Robert Masten, who recently retired as a lieutenant with the Milford Police Department, is moving on to a new chapter in his life. Masten will now serve as an instructor in the Criminal Justice department at Delaware Technical and Community College.
“I had a desire to serve in the public service sector and enjoyed the education system as well,” Masten said, when asked what drew him to law enforcement initially. “I was drawn toward being a school resource officer, but only wanted to do so here in Milford. I was part of the increase of people called to serve as well following the attacks on September 11, 2001. I routinely would call Keith Hudson at the time asking when the next openings would be available. Dion Brooks and I would routinely joke about the number of calls I made to Keith, but it worked, and I was hired in March of 2002 along with Lt. Dwight Young. The two of us graduated from the Delaware State Police Academy in June of 2002.”
Raised in Milford, Masten’s family roots in the area go back to the 1800s. He was a 1994 graduate of Milford High School and later earned degrees from Delaware Technical and Community College and Wilmington College. He earned his master’s degree from the University of Mississippi. His career with Milford began in the patrol division and he was eventually selected to serve on the Community Policing Unit, something that was a goal of Masten’s when he was hired.
“A promotion to corporal led me back to the Patrol Division where I served until getting the opportunity to serve the Milford School District as school Resource Officer,” Masten said. “I was assigned to the Milford School District until the spring of 2023, when I was promoted to serve the Executive Staff at the Milford Police Department by Chief Ashe.”
Becoming a school resource officer was also a goal of Masten’s when he came to the police department.
“Growing up I had been influenced by many MPD officers and admired the community connections many of them had made, while noticing the difference they made in our community,” Masten said. “I wanted to make that same impact and felt as an SRO I could have that opportunity. I was also very passionate about school safety. A school should be a safe place and I took that very seriously. I was well aware that the parents, staff, and students placed a trust in me to be the first line of defense if the situation arose.”
According to Masten, law enforcement is always evolving, and this meant he and his fellow officers were met with challenges to be sure they stayed current so they could provide the services the city deserved.
“I would say the biggest challenge wasn’t for me personally, but for us as a team, to grow the department at the pace the city was growing,” Masten said. “Overall, we did a good job with that, but navigating the way at times could be challenging.”
As an SRO, Masten also faced some challenges, especially watching some of the struggles students faced.
“It was unfortunate, but there are some students whose time in school is the best part of their day because being at home was not always pleasant,” Masten said. “Knowing some of those struggles and worrying about those students was difficult. At the same time, being able to help those students work through those struggles was rewarding in many cases. There were many cases in which school staff, and I worked together to help students get through difficult times.”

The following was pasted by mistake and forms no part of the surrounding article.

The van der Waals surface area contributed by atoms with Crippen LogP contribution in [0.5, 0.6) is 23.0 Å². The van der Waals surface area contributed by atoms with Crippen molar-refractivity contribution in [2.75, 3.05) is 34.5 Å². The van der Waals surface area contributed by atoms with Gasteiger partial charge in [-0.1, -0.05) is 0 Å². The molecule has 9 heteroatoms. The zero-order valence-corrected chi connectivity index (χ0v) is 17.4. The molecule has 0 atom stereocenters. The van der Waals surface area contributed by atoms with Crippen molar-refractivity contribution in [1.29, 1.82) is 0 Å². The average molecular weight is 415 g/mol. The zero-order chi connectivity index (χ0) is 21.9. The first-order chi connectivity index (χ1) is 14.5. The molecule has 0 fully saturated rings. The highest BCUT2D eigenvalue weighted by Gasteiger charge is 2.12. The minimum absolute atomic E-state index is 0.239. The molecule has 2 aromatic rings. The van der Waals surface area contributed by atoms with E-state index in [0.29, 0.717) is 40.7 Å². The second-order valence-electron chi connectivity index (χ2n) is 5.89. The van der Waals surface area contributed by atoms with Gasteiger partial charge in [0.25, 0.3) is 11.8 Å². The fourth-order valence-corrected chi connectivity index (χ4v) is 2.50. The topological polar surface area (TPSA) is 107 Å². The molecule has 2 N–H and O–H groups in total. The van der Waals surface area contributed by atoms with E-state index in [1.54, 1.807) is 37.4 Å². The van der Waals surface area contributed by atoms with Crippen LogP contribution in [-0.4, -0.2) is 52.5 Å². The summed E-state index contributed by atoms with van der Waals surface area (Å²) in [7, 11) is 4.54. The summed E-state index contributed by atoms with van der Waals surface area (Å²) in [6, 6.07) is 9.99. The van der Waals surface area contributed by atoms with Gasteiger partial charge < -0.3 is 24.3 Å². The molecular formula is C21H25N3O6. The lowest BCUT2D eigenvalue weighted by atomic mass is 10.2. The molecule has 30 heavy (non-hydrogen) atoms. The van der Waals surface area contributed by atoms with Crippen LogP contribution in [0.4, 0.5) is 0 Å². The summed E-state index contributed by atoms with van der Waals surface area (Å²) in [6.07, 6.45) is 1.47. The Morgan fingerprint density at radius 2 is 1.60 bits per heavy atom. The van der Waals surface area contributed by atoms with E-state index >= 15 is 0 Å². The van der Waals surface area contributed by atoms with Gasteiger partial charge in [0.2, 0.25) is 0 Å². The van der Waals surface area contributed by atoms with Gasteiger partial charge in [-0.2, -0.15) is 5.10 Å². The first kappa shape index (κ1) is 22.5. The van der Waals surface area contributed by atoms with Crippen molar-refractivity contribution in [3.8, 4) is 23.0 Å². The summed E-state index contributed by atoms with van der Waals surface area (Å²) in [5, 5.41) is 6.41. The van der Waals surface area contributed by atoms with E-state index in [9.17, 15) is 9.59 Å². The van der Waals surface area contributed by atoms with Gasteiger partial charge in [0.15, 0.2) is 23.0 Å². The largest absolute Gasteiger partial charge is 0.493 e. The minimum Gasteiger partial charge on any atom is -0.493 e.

That does not mean that Masten only faced challenges in his career as a police officer and SRO, however.
“Without a doubt the biggest rewards for me were the relationships I made with community members during my time in our Community Policing Unit and the relationships I made as a School Resource Officer. The Milford School District, its staff, and students were great to me. I thoroughly enjoyed going to work every day and left with friendships that will last a lifetime,” Masten said. “I enjoyed the daily interaction with the students. I liked following their successes in school and with their extracurricular activities. Leaving Milford High on my last day as an SRO was much more difficult than I had anticipated, because I knew I was leaving something I loved to do.”
Masten always knew that when he retired, he wanted to teach in the area.
“The timing arose quicker that I had anticipated, but Delaware Tech had an opening, and it is an opportunity that rarely becomes available,” Masten said. “I pursued the opportunity and was honored to be selected. I hope my experience can help mold next generation of law enforcement professionals.”
There will be challenges to overcome in his new position as well, Masten stated.
“Over the years I have done a lot of presenting for intruder trainings, social media/online safety, etc., so, I am comfortable speaking in front of a group, but the lesson planning and class preparation will be new to me,” Masten said. “Making that adjustment will be the biggest challenge. Fortunately, the staff at Delaware Tech has a great process to mentor people like me who are adapting to the change.”
Masten offered advice to those who are considering a career in law enforcement.
“Serving in the public service sector is very rewarding. It’s a profession in which you can help make a difference in people’s lives. You are also in a position where every day is different and presents a new challenge,” Masten said. “I also tell people interested in a career to study the various agencies to explore what they have to offer and ask themselves what they want out of a law enforcement career. There are a variety of law enforcement options in our area and people need to find an agency that is the right fit for them. Obviously, I do usually find a way to convince them to explore the Milford Police Department first as a career choice.”
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